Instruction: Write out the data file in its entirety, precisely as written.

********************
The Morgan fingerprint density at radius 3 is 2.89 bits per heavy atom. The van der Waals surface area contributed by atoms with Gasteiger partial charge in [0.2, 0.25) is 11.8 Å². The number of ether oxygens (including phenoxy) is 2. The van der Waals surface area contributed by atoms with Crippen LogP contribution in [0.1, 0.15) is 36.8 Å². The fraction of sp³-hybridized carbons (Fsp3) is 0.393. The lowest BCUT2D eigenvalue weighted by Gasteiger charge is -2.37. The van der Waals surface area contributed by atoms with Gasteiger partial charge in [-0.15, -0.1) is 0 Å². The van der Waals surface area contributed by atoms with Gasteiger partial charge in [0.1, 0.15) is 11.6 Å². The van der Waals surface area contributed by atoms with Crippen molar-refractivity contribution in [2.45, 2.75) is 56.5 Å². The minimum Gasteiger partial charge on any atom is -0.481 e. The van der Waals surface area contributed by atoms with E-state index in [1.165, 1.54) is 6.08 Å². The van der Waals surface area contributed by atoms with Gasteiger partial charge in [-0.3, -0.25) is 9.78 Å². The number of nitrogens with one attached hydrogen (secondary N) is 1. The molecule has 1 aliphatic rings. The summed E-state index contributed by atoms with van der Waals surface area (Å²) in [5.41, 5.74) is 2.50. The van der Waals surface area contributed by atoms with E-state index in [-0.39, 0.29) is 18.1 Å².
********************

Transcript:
The Morgan fingerprint density at radius 3 is 2.89 bits per heavy atom. The van der Waals surface area contributed by atoms with Gasteiger partial charge in [0.2, 0.25) is 11.8 Å². The number of ether oxygens (including phenoxy) is 2. The van der Waals surface area contributed by atoms with Crippen LogP contribution in [0.1, 0.15) is 36.8 Å². The fraction of sp³-hybridized carbons (Fsp3) is 0.393. The lowest BCUT2D eigenvalue weighted by Gasteiger charge is -2.37. The van der Waals surface area contributed by atoms with Gasteiger partial charge in [-0.15, -0.1) is 0 Å². The van der Waals surface area contributed by atoms with Gasteiger partial charge in [0.1, 0.15) is 11.6 Å². The van der Waals surface area contributed by atoms with Crippen molar-refractivity contribution in [2.45, 2.75) is 56.5 Å². The minimum Gasteiger partial charge on any atom is -0.481 e. The van der Waals surface area contributed by atoms with E-state index in [1.165, 1.54) is 6.08 Å². The van der Waals surface area contributed by atoms with Gasteiger partial charge in [-0.3, -0.25) is 9.78 Å². The number of nitrogens with one attached hydrogen (secondary N) is 1. The molecule has 1 aliphatic rings. The summed E-state index contributed by atoms with van der Waals surface area (Å²) in [5.41, 5.74) is 2.50. The van der Waals surface area contributed by atoms with E-state index in [-0.39, 0.29) is 18.1 Å².